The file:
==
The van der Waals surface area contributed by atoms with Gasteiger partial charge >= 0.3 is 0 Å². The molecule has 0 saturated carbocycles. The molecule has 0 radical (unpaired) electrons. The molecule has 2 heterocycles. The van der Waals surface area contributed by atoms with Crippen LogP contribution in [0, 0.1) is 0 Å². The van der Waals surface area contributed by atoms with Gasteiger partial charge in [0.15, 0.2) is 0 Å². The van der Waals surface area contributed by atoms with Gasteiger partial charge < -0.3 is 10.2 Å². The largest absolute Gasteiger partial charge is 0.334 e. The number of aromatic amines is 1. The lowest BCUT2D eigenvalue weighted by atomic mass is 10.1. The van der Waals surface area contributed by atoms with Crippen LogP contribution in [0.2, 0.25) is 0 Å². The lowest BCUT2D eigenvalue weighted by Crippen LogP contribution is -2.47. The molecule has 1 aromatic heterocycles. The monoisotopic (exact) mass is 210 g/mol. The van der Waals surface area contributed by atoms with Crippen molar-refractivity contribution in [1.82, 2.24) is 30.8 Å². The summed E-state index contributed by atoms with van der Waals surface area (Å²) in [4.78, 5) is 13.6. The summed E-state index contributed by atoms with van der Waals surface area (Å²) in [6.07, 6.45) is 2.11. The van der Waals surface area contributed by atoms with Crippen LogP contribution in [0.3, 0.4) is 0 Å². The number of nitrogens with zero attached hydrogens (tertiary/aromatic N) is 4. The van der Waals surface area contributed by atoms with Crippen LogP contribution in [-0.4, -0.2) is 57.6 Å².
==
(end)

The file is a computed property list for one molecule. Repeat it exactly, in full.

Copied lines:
The van der Waals surface area contributed by atoms with Gasteiger partial charge >= 0.3 is 0 Å². The molecule has 0 saturated carbocycles. The molecule has 0 radical (unpaired) electrons. The molecule has 2 heterocycles. The van der Waals surface area contributed by atoms with Crippen LogP contribution in [0, 0.1) is 0 Å². The van der Waals surface area contributed by atoms with Gasteiger partial charge in [0.15, 0.2) is 0 Å². The van der Waals surface area contributed by atoms with Gasteiger partial charge < -0.3 is 10.2 Å². The largest absolute Gasteiger partial charge is 0.334 e. The number of aromatic amines is 1. The lowest BCUT2D eigenvalue weighted by atomic mass is 10.1. The van der Waals surface area contributed by atoms with Crippen LogP contribution in [0.2, 0.25) is 0 Å². The lowest BCUT2D eigenvalue weighted by Crippen LogP contribution is -2.47. The molecule has 1 aromatic heterocycles. The monoisotopic (exact) mass is 210 g/mol. The van der Waals surface area contributed by atoms with Crippen molar-refractivity contribution in [1.82, 2.24) is 30.8 Å². The summed E-state index contributed by atoms with van der Waals surface area (Å²) in [4.78, 5) is 13.6. The summed E-state index contributed by atoms with van der Waals surface area (Å²) in [6.07, 6.45) is 2.11. The van der Waals surface area contributed by atoms with Crippen LogP contribution in [0.3, 0.4) is 0 Å². The number of nitrogens with zero attached hydrogens (tertiary/aromatic N) is 4. The van der Waals surface area contributed by atoms with Crippen LogP contribution in [-0.4, -0.2) is 57.6 Å².